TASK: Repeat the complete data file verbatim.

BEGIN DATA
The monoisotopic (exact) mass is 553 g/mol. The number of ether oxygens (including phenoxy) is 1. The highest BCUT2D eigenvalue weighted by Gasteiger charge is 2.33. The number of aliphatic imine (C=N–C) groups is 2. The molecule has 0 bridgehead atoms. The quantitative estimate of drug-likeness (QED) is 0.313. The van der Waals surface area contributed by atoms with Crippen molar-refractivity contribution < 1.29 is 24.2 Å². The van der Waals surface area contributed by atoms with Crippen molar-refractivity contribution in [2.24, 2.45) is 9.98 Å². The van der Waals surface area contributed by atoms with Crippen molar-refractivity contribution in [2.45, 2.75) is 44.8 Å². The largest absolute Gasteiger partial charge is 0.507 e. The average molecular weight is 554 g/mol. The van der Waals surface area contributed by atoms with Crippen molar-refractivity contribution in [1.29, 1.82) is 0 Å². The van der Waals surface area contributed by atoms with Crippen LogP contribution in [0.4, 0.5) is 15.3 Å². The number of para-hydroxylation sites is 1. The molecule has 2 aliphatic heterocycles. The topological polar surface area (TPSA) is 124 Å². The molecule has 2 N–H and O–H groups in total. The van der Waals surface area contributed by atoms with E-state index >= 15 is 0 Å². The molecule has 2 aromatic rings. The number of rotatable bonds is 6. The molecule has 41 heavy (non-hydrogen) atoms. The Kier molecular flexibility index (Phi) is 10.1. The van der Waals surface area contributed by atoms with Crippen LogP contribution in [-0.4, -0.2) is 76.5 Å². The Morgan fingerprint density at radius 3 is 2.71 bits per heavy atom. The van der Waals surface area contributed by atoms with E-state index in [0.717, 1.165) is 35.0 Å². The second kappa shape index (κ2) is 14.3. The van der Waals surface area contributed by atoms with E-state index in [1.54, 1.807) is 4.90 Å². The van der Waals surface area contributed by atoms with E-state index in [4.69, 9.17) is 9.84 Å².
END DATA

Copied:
The monoisotopic (exact) mass is 553 g/mol. The number of ether oxygens (including phenoxy) is 1. The highest BCUT2D eigenvalue weighted by Gasteiger charge is 2.33. The number of aliphatic imine (C=N–C) groups is 2. The molecule has 0 bridgehead atoms. The quantitative estimate of drug-likeness (QED) is 0.313. The van der Waals surface area contributed by atoms with Crippen molar-refractivity contribution < 1.29 is 24.2 Å². The van der Waals surface area contributed by atoms with Crippen molar-refractivity contribution in [2.24, 2.45) is 9.98 Å². The van der Waals surface area contributed by atoms with Crippen molar-refractivity contribution in [2.45, 2.75) is 44.8 Å². The largest absolute Gasteiger partial charge is 0.507 e. The average molecular weight is 554 g/mol. The van der Waals surface area contributed by atoms with Crippen molar-refractivity contribution in [1.29, 1.82) is 0 Å². The van der Waals surface area contributed by atoms with Crippen LogP contribution in [0.4, 0.5) is 15.3 Å². The number of para-hydroxylation sites is 1. The molecule has 2 aliphatic heterocycles. The topological polar surface area (TPSA) is 124 Å². The molecule has 2 N–H and O–H groups in total. The van der Waals surface area contributed by atoms with E-state index >= 15 is 0 Å². The molecule has 2 aromatic rings. The number of rotatable bonds is 6. The molecule has 41 heavy (non-hydrogen) atoms. The Kier molecular flexibility index (Phi) is 10.1. The van der Waals surface area contributed by atoms with Crippen LogP contribution in [-0.4, -0.2) is 76.5 Å². The Morgan fingerprint density at radius 3 is 2.71 bits per heavy atom. The van der Waals surface area contributed by atoms with E-state index in [0.717, 1.165) is 35.0 Å². The second kappa shape index (κ2) is 14.3. The van der Waals surface area contributed by atoms with E-state index in [1.54, 1.807) is 4.90 Å². The van der Waals surface area contributed by atoms with E-state index in [4.69, 9.17) is 9.84 Å².